The only way to find power inside an abusive dynamic—save for leaving—is to (a) not give the abuse any power over you and (b) to seek power outside of him. He is a still point. He's not going to change—and, if he does, it's not going to be "for" you. But you can change.

    You can treat his outrages the way a parent treats a child who throws a tantrum. The parent sees through the tantrum, is not phased. You have to not be phased. So instead of thinking of him as an abusive monster, a Jekyll/Hyde, you need to think of him as just a man, a person with a full spectrum of personhood that you want to see if you can live alongside. He needs to be half your size in your imagination, not twice your size, with the hope that maybe it all levels out.

    And if it doesn't? You grew into a bigger, stronger, more powerful shape than you're in right now. You got back some of that power you're craving, but you mined it from within, not through him. Once you have that, even just a shake more than you do today, you will see the dilemma from a different angle. Either he steps up, and meets you on the plane you create through self-empowerment, or he shows you he is incapable of that. Both of those are wins.

    That's about the best I can do, given what you're giving us to work with. I don't know you, don't know your romantic history over 49 years of life. I do know that it doesn't need to feel like this, and I hope you can take steps from that piece of knowledge.

  7. #26
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    Originally Posted by maew
    There are no magic words that will make this easier for you... except perhaps to say that if you want to stay with him, you need to start accepting him for who he is instead of battling with him. He isn't going to change at this stage of the game, nor should he... you chose to marry him based on who he was at the time, so it's not fair to expect him to change now.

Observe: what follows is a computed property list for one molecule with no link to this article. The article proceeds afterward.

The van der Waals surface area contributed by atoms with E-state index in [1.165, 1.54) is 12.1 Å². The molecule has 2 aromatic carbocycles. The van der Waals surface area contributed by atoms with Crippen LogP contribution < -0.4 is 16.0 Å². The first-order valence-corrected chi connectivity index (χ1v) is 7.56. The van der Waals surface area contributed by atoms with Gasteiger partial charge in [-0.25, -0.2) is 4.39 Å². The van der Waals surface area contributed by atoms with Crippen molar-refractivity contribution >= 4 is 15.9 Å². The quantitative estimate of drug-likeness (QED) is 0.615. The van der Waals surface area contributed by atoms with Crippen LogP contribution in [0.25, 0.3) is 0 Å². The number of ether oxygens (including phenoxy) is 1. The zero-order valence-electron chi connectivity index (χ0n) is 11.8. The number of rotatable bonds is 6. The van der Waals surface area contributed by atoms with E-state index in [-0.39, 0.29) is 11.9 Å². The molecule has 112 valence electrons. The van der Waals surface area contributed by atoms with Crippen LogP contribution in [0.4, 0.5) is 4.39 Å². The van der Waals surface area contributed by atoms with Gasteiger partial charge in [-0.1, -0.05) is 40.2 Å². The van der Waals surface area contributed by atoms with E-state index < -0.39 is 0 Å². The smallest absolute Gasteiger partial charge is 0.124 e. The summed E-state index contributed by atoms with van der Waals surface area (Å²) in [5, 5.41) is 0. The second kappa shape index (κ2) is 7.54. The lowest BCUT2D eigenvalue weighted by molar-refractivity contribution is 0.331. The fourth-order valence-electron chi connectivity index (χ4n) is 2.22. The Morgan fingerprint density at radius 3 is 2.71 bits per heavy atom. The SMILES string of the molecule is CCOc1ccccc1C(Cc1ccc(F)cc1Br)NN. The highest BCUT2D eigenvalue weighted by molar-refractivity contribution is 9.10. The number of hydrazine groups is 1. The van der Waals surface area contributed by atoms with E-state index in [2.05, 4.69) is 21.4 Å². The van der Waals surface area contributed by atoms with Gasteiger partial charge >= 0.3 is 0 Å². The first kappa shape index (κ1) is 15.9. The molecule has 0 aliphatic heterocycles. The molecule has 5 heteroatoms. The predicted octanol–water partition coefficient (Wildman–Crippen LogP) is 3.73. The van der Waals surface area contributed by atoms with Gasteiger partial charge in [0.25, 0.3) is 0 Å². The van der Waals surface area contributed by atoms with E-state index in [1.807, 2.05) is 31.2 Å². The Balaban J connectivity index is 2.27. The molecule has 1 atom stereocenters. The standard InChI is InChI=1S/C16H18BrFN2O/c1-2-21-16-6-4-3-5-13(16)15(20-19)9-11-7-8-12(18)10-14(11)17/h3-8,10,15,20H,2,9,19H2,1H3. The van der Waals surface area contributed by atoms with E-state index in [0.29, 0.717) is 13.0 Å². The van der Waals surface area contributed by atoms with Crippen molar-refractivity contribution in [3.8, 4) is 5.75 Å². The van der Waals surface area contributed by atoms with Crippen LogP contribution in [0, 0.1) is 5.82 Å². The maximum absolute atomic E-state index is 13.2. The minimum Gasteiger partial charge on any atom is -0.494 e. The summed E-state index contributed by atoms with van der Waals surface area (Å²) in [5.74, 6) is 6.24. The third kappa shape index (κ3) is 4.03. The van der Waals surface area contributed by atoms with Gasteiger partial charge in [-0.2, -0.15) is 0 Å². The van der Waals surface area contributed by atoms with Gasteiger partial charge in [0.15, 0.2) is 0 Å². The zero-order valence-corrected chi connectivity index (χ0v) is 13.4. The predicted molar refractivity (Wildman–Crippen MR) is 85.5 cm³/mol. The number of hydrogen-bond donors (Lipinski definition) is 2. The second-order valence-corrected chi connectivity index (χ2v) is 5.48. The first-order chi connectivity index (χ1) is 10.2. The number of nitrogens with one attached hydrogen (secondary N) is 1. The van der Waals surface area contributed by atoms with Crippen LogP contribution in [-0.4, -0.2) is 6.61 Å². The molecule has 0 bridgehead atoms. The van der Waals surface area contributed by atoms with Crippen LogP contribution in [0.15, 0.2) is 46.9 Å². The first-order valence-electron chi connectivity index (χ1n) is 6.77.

If you want to change the dance, you need to start with yourself and how you respond to the conflict in your relationship. If you choose to respond in a way that doesn't escalate his behavior, it will have no choice but to fizzle out on it's own. Be prepared for it to get worse before it gets better as he tries harder to engage you, that's normal... however you get to decide how you want to be in this relationship and then work on being that person.

    At least then you will feel better about how you have handled things and perhaps can stop some of the insanity of what is currently happening.
    Thank you... I appreciate your post. Yes, I've determined that I need to change my own reactions. I am reactive and get angry and respond in kind when he raises his voice. What I wish to try is to deescalate the situation by no longer reacting. I have tried walking away from him, but he follows me, continuing to argue with me. So if I don't react, there's nothing to argue about right? And if I don't respond in kind, then it's obvious that he's the one yelling.

  8. #27
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    Originally Posted by bluecastle
    Feeling for you—as, I think, everyone listening to you is.

    I think where you're feeling frustrated in this thread is because people are struggling to offer compassionate words, in the form you want or expected. But when someone says "abuse" or "abusive" the greatest display of compassion is to encourage that person to seek safety. That's kind of a fact—and there are ways in which watering down that fact can be more damaging (non-compassionate) than highlighting it. Hence I want to pull out my own bullhorn and tell you that you are worth more than this, that love can feel different than this—and that the hard road of exiting it is but a fraction as hard as staying in it.